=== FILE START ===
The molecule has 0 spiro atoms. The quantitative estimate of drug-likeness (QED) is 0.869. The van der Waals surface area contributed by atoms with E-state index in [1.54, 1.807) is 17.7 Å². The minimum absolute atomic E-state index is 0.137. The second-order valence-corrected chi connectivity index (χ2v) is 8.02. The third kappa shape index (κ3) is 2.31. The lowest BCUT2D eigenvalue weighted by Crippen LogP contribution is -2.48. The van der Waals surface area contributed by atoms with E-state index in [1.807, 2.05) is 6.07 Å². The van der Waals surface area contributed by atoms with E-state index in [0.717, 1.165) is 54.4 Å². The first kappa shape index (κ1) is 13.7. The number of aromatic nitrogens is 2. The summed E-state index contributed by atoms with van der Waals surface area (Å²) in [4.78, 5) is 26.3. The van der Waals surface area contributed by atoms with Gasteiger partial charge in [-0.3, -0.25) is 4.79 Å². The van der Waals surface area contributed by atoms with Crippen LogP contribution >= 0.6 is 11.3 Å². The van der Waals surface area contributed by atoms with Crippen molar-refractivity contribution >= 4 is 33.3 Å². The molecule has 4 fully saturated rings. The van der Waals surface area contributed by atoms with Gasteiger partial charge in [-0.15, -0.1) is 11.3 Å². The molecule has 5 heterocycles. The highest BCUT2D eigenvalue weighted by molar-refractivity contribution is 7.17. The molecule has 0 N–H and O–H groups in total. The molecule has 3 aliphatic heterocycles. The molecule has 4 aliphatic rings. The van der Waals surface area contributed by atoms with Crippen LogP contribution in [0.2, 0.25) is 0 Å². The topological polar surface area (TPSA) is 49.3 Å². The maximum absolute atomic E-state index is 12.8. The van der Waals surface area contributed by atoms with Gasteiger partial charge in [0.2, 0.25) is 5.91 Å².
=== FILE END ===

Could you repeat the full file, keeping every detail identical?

The molecule has 0 spiro atoms. The quantitative estimate of drug-likeness (QED) is 0.869. The van der Waals surface area contributed by atoms with E-state index in [1.54, 1.807) is 17.7 Å². The minimum absolute atomic E-state index is 0.137. The second-order valence-corrected chi connectivity index (χ2v) is 8.02. The third kappa shape index (κ3) is 2.31. The lowest BCUT2D eigenvalue weighted by Crippen LogP contribution is -2.48. The van der Waals surface area contributed by atoms with E-state index in [1.807, 2.05) is 6.07 Å². The van der Waals surface area contributed by atoms with E-state index in [0.717, 1.165) is 54.4 Å². The first kappa shape index (κ1) is 13.7. The number of aromatic nitrogens is 2. The summed E-state index contributed by atoms with van der Waals surface area (Å²) in [4.78, 5) is 26.3. The van der Waals surface area contributed by atoms with Gasteiger partial charge in [-0.3, -0.25) is 4.79 Å². The van der Waals surface area contributed by atoms with Crippen LogP contribution >= 0.6 is 11.3 Å². The van der Waals surface area contributed by atoms with Crippen molar-refractivity contribution >= 4 is 33.3 Å². The molecule has 4 fully saturated rings. The van der Waals surface area contributed by atoms with Gasteiger partial charge in [-0.15, -0.1) is 11.3 Å². The molecule has 5 heterocycles. The highest BCUT2D eigenvalue weighted by molar-refractivity contribution is 7.17. The molecule has 0 N–H and O–H groups in total. The molecule has 3 aliphatic heterocycles. The molecule has 4 aliphatic rings. The van der Waals surface area contributed by atoms with Crippen LogP contribution in [0.2, 0.25) is 0 Å². The topological polar surface area (TPSA) is 49.3 Å². The maximum absolute atomic E-state index is 12.8. The van der Waals surface area contributed by atoms with Gasteiger partial charge in [0.2, 0.25) is 5.91 Å².